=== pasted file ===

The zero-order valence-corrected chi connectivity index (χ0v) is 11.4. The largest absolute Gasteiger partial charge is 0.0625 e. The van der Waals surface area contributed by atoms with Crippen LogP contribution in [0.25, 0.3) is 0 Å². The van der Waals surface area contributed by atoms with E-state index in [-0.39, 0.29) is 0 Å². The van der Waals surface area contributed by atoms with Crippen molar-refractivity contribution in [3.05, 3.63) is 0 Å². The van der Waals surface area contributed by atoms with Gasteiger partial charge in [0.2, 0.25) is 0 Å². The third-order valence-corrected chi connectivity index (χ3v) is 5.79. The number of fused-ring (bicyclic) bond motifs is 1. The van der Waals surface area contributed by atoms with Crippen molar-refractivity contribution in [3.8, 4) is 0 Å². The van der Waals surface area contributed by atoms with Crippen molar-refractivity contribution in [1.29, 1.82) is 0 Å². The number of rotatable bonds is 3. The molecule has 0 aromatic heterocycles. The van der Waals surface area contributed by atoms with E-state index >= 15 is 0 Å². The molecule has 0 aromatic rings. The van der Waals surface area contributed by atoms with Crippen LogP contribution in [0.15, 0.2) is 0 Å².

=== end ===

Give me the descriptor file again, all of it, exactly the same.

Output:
The zero-order valence-corrected chi connectivity index (χ0v) is 11.4. The largest absolute Gasteiger partial charge is 0.0625 e. The van der Waals surface area contributed by atoms with Crippen LogP contribution in [0.25, 0.3) is 0 Å². The van der Waals surface area contributed by atoms with E-state index in [-0.39, 0.29) is 0 Å². The van der Waals surface area contributed by atoms with Crippen molar-refractivity contribution in [3.05, 3.63) is 0 Å². The van der Waals surface area contributed by atoms with Gasteiger partial charge in [0.2, 0.25) is 0 Å². The third-order valence-corrected chi connectivity index (χ3v) is 5.79. The number of fused-ring (bicyclic) bond motifs is 1. The van der Waals surface area contributed by atoms with Crippen molar-refractivity contribution in [3.8, 4) is 0 Å². The van der Waals surface area contributed by atoms with Crippen molar-refractivity contribution in [1.29, 1.82) is 0 Å². The number of rotatable bonds is 3. The molecule has 0 aromatic heterocycles. The van der Waals surface area contributed by atoms with E-state index >= 15 is 0 Å². The molecule has 0 aromatic rings. The van der Waals surface area contributed by atoms with Crippen LogP contribution in [0.15, 0.2) is 0 Å².